Walking with John Keats

Thursday, 23rd September 2021

• LATE September, and the heathland which John Keats often walked during the last three years of his life is where I walk now.

His ode To Autumn opens with the line, “Season of mists and mellow fruitfulness” – there’s no mist this morning, but ripened acorns clatter to the ground as I cut through a copse beside Parliament Hill.

From here I head across sunlit South Meadow to a favourite glade in woods bordering the grounds of Kenwood House. Not many people find this tranquil spot; it offers a sense of solitude, rare in a crowded city.

I sit quietly for some minutes on my habitual log, until a robin chitters its alarm-call at a nearby walker’s beagle rustling its way through fallen leaves; the dog briefly sniffs my hand then is off at a scamper and I am returned to the silence of trees: beech, oak and birch.

In the south corner of this space reign a majestic oak and weathered silver birch.

They stand side by side, contrasting beauties enriching the eye, the birch wraith-like in its paleness and seeming insubstantiality, its companion solid, lasting, with a venerable air.

The topmost branches of the birch are slender, and sway, yellow-tipped leaves moved by breezes and time; the oak, branches thick and dark, leaves now tough and leathery, seems an immoveable force, keeping time in abeyance.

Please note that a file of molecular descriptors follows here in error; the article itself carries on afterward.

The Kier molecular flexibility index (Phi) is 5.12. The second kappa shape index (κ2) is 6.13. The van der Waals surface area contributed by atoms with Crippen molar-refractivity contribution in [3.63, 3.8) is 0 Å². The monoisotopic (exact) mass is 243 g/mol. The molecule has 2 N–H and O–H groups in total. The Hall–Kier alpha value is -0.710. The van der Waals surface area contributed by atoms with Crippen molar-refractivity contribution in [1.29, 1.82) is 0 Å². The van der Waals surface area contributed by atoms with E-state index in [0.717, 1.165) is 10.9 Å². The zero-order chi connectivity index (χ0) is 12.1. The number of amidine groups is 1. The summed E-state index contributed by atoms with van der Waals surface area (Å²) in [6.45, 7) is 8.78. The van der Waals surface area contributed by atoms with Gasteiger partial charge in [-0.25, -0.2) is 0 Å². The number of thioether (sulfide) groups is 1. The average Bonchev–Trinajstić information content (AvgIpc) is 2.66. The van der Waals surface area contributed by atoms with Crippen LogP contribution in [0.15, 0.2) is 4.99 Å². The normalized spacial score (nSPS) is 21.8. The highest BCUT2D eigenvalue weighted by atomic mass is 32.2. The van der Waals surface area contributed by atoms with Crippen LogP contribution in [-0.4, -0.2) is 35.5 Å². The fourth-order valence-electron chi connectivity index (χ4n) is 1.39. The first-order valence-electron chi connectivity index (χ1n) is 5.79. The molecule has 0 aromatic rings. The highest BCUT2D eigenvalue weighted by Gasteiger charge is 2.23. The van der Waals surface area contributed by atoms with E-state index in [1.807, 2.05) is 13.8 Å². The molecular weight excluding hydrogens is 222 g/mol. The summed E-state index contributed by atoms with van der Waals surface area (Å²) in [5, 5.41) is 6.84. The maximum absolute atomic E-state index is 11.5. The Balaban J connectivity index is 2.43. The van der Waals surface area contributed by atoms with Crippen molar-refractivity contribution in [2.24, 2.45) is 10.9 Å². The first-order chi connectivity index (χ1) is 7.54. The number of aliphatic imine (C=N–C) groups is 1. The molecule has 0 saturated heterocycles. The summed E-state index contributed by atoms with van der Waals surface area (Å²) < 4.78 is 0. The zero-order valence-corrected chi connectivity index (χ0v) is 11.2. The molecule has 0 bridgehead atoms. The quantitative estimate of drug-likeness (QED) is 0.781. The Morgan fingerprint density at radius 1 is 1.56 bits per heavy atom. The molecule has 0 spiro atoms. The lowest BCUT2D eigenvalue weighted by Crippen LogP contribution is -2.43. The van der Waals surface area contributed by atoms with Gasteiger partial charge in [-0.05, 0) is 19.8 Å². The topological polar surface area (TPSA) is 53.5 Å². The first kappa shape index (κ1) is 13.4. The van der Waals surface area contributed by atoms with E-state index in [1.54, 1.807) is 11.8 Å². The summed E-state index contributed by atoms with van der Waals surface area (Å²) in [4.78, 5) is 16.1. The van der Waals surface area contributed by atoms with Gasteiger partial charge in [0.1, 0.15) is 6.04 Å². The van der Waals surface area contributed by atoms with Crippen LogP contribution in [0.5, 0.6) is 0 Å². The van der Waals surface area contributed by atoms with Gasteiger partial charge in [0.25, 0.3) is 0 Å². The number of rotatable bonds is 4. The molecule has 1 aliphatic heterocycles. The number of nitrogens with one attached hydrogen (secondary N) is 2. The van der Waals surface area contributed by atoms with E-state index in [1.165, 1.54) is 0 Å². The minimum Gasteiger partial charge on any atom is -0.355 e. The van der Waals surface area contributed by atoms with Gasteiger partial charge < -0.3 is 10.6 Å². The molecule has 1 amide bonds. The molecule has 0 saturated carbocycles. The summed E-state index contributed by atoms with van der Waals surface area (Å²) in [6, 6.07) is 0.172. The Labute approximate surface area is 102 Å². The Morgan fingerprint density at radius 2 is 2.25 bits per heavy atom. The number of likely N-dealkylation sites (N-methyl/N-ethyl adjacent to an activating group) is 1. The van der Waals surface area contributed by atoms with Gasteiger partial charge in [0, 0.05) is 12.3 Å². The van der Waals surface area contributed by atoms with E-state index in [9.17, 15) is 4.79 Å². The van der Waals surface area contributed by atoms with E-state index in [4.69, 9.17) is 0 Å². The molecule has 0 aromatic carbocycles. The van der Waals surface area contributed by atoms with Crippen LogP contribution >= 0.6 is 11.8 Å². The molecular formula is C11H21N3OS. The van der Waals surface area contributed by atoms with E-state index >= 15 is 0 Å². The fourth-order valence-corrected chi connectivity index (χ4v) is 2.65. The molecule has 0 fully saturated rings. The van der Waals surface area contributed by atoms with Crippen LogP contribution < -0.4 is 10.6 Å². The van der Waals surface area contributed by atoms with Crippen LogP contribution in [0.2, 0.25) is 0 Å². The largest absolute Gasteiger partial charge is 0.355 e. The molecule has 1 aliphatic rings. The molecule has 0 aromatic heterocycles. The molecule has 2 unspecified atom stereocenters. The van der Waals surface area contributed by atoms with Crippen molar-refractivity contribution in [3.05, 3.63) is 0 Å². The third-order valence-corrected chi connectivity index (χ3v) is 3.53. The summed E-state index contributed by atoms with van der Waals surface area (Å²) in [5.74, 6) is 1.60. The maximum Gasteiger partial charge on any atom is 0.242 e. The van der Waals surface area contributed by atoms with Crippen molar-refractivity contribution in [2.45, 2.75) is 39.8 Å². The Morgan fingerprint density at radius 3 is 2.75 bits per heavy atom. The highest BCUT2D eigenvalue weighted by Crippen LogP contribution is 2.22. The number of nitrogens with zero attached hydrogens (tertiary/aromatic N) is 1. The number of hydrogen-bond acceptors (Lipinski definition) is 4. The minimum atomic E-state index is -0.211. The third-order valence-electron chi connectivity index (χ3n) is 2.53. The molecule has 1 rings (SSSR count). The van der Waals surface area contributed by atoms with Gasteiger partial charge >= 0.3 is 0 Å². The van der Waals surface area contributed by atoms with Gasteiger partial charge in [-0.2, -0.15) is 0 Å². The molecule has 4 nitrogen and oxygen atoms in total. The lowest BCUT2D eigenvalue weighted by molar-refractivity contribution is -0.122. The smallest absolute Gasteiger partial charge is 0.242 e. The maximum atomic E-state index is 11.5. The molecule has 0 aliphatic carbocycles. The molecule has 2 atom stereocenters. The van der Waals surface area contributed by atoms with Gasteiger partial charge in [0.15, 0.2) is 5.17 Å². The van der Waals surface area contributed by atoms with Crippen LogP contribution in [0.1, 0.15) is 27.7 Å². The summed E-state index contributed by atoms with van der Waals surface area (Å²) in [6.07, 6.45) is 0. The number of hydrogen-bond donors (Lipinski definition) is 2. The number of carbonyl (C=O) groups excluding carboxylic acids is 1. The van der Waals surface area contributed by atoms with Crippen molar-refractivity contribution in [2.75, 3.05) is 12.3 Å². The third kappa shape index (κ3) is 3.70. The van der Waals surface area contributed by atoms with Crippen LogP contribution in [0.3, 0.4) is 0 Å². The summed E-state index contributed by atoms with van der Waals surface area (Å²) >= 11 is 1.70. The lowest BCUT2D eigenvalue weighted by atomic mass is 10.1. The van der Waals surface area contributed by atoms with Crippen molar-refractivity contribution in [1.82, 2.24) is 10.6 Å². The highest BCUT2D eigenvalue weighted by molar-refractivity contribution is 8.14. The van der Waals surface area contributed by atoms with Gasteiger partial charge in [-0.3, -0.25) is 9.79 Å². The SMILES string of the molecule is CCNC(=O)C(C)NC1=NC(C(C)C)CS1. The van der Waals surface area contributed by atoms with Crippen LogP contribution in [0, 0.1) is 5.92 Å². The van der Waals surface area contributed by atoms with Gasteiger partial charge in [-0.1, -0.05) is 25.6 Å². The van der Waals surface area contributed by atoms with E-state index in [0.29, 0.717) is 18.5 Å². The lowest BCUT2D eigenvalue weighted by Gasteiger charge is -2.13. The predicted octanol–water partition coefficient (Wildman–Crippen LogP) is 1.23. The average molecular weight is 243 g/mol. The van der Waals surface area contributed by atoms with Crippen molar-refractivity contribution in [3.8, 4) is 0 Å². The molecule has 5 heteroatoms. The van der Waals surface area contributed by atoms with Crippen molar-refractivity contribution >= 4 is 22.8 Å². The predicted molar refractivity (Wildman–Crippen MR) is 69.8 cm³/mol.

For me, time is pressing: I move on through nearby beech woods, past the Viaduct Pond, and on to open ground.

Maybe it’s the perfect weather and autumn’s yellows, oranges and browns, or my reflective mood, but past seems to meet present almost tangibly this morning – they encounter each other across this grassy slope and its adjacent meadow, beside the “rushy banks” of the ponds which grace Hampstead Heath, along “mossy paths” where a poet once walked with friends, discussing politics and verse.

In the autumn of 1820, Keats left Hampstead for Italy. A few months later, in 1821, at the age of 25, and 200 years ago, he died in Rome, far from Hampstead Heath and its consolations.

My consolation this morning lies in a cup of coffee from my Thermos flask, and a timeless view of the Heath pond nearest his lodgings that Keats might just have been able to see, its surface ruffled perhaps, as now, by a “winnowing wind”.

CHRISTINE FOX
Courthope Road, NW3

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